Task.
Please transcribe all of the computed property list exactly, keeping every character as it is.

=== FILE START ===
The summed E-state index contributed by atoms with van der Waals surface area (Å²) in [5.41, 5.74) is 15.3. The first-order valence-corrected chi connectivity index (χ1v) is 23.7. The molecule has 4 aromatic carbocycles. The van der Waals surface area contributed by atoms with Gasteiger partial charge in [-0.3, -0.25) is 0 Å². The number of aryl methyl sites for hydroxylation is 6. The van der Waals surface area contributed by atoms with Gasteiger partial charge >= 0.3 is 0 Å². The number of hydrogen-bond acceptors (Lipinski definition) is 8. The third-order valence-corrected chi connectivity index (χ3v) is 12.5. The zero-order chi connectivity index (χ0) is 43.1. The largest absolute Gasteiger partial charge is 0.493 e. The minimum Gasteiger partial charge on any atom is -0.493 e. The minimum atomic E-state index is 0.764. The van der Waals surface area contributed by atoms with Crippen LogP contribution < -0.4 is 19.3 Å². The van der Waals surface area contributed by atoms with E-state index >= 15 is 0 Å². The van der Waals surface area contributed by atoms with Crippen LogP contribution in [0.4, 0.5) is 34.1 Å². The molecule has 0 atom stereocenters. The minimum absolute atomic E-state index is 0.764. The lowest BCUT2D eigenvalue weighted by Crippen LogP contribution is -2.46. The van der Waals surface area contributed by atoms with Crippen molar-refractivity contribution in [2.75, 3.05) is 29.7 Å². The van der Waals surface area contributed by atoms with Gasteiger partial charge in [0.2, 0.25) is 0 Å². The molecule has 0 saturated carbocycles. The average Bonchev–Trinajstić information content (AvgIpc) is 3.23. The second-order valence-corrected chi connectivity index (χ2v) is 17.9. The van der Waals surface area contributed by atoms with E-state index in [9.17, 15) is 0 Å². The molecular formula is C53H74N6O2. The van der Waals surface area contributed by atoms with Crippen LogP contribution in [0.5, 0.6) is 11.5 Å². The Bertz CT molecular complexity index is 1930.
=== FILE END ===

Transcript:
The summed E-state index contributed by atoms with van der Waals surface area (Å²) in [5.41, 5.74) is 15.3. The first-order valence-corrected chi connectivity index (χ1v) is 23.7. The molecule has 4 aromatic carbocycles. The van der Waals surface area contributed by atoms with Gasteiger partial charge in [-0.3, -0.25) is 0 Å². The number of aryl methyl sites for hydroxylation is 6. The van der Waals surface area contributed by atoms with Gasteiger partial charge >= 0.3 is 0 Å². The number of hydrogen-bond acceptors (Lipinski definition) is 8. The third-order valence-corrected chi connectivity index (χ3v) is 12.5. The zero-order chi connectivity index (χ0) is 43.1. The largest absolute Gasteiger partial charge is 0.493 e. The minimum Gasteiger partial charge on any atom is -0.493 e. The minimum atomic E-state index is 0.764. The van der Waals surface area contributed by atoms with Crippen LogP contribution < -0.4 is 19.3 Å². The van der Waals surface area contributed by atoms with E-state index >= 15 is 0 Å². The van der Waals surface area contributed by atoms with Crippen LogP contribution in [0.4, 0.5) is 34.1 Å². The molecule has 0 atom stereocenters. The minimum absolute atomic E-state index is 0.764. The lowest BCUT2D eigenvalue weighted by Crippen LogP contribution is -2.46. The van der Waals surface area contributed by atoms with Crippen molar-refractivity contribution in [2.75, 3.05) is 29.7 Å². The van der Waals surface area contributed by atoms with Gasteiger partial charge in [0.2, 0.25) is 0 Å². The molecule has 0 saturated carbocycles. The average Bonchev–Trinajstić information content (AvgIpc) is 3.23. The second-order valence-corrected chi connectivity index (χ2v) is 17.9. The van der Waals surface area contributed by atoms with E-state index in [9.17, 15) is 0 Å². The molecular formula is C53H74N6O2. The van der Waals surface area contributed by atoms with Crippen LogP contribution in [0.5, 0.6) is 11.5 Å². The Bertz CT molecular complexity index is 1930.